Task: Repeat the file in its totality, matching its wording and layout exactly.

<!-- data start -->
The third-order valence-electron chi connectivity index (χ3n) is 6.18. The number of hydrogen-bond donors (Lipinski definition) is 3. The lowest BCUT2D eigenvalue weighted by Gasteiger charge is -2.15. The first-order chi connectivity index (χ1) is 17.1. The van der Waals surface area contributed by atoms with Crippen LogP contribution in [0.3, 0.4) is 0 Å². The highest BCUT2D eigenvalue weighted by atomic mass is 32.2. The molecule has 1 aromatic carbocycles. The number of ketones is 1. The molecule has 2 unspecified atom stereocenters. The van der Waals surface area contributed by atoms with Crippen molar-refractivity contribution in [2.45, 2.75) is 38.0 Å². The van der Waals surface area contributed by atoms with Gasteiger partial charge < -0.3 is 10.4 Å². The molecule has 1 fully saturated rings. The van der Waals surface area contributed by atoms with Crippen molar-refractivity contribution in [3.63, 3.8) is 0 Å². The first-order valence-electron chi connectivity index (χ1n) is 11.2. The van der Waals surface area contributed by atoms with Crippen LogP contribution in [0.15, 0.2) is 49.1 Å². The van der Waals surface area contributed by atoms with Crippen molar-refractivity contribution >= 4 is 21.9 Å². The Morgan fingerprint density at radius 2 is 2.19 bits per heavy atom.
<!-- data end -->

The third-order valence-electron chi connectivity index (χ3n) is 6.18. The number of hydrogen-bond donors (Lipinski definition) is 3. The lowest BCUT2D eigenvalue weighted by Gasteiger charge is -2.15. The first-order chi connectivity index (χ1) is 17.1. The van der Waals surface area contributed by atoms with Crippen LogP contribution in [0.3, 0.4) is 0 Å². The highest BCUT2D eigenvalue weighted by atomic mass is 32.2. The molecule has 1 aromatic carbocycles. The number of ketones is 1. The molecule has 2 unspecified atom stereocenters. The van der Waals surface area contributed by atoms with Crippen molar-refractivity contribution in [2.45, 2.75) is 38.0 Å². The van der Waals surface area contributed by atoms with Gasteiger partial charge < -0.3 is 10.4 Å². The molecule has 1 fully saturated rings. The van der Waals surface area contributed by atoms with Crippen molar-refractivity contribution in [3.63, 3.8) is 0 Å². The first-order valence-electron chi connectivity index (χ1n) is 11.2. The van der Waals surface area contributed by atoms with Crippen LogP contribution in [0.15, 0.2) is 49.1 Å². The van der Waals surface area contributed by atoms with Crippen molar-refractivity contribution >= 4 is 21.9 Å². The Morgan fingerprint density at radius 2 is 2.19 bits per heavy atom.